4. to explore, develop and evaluate practices at any or all these levels and domains of life that promote and sustain compassion.

That perspectives and concerns from different fields and disciplines will conflict or challenge each other is inevitable, but their exponents must agree to coexistence and dialogue. The institute will model and promote Socratic dialogue, conversation and reflection – with a firm acceptance of the inevitability of doubt and of the dark forces that can emerge within even the most benign of traditions and individuals.

Academic and exploratory consideration of compassion will together be part of “changing the conversation”, for individuals, and for the world of interaction, cooperation, organisation and society. DIISC will aim to develop fluency in interdisciplinary working to encourage and develop an inclusive, academically credible and influential narrative about compassion.

The institute will support applications from students all over the world to apply for grants and bursaries to study/research and complete a dissertation/thesis selected from the following disciplines and sectors:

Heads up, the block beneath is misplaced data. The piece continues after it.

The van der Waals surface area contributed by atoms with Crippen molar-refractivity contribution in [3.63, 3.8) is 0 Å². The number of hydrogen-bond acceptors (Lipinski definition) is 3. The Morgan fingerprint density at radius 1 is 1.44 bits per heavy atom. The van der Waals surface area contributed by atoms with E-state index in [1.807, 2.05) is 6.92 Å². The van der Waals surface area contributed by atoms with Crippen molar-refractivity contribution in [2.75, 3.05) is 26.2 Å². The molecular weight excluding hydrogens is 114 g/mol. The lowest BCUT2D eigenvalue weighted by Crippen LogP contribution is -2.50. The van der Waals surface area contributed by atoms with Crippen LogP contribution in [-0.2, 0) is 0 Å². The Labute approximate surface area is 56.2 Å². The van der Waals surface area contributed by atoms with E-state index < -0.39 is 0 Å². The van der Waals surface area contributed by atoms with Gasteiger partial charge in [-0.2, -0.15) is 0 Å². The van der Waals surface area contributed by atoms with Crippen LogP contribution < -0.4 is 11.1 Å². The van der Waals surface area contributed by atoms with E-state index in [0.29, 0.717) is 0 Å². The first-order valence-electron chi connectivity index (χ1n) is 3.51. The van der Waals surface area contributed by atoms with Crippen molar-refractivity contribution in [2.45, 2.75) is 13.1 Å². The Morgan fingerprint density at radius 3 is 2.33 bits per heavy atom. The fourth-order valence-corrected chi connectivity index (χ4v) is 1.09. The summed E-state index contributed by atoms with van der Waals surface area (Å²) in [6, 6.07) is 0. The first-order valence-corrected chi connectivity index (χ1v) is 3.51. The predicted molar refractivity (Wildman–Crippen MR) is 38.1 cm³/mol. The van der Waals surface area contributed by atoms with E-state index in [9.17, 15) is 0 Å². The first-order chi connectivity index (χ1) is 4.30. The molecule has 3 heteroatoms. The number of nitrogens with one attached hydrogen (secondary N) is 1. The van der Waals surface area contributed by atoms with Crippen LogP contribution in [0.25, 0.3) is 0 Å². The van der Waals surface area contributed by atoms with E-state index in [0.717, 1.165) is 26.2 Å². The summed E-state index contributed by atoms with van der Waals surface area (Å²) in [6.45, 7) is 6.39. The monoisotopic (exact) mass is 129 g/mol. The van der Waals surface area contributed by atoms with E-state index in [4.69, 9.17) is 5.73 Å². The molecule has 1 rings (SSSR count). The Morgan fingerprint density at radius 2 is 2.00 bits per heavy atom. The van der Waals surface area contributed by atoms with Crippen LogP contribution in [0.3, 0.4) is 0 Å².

• health and social care
  • psychology and psychotherapy
  • education and teaching
  • environmental and global issues
  • business and economy
  • interfaith dialogue, mediation and dispute resolution
  • communities and leadership
  • culture and arts
  • neuroscience and evolution

Darwin Scholars may study any full-time postgraduate course that is offered by an affiliated university and approved by the DIISC academic board. The award at Masters level covers one year in the first instance, or for two years if required. The Darwin Scholarship PhD award provides funding for three years and will require approval from both DIISC’s Academic Board and the affiliated university.

University and college fees are paid by the DCT. In addition, Darwin Scholars will receive a bursary to cover accommodation and living expenses.

It is expected that the award will also cover the expense of attending the summer school (two weeks) to be held annually in Shrewsbury.
The trustees have specified the following criteria for the selection of Darwin Scholar candidates:

  • academic achievement
  • English language fluency
  • strong moral character and instinct to lead
  • proven interest in compassion and demonstration of intelligent kindness towards ones fellow beings
  • recognition of Darwin’s contribution to the understanding of evolutionary theory

Candidates will be assessed on their research proposal, application form, personal statement and interview.

Photograph: Richard Hammerton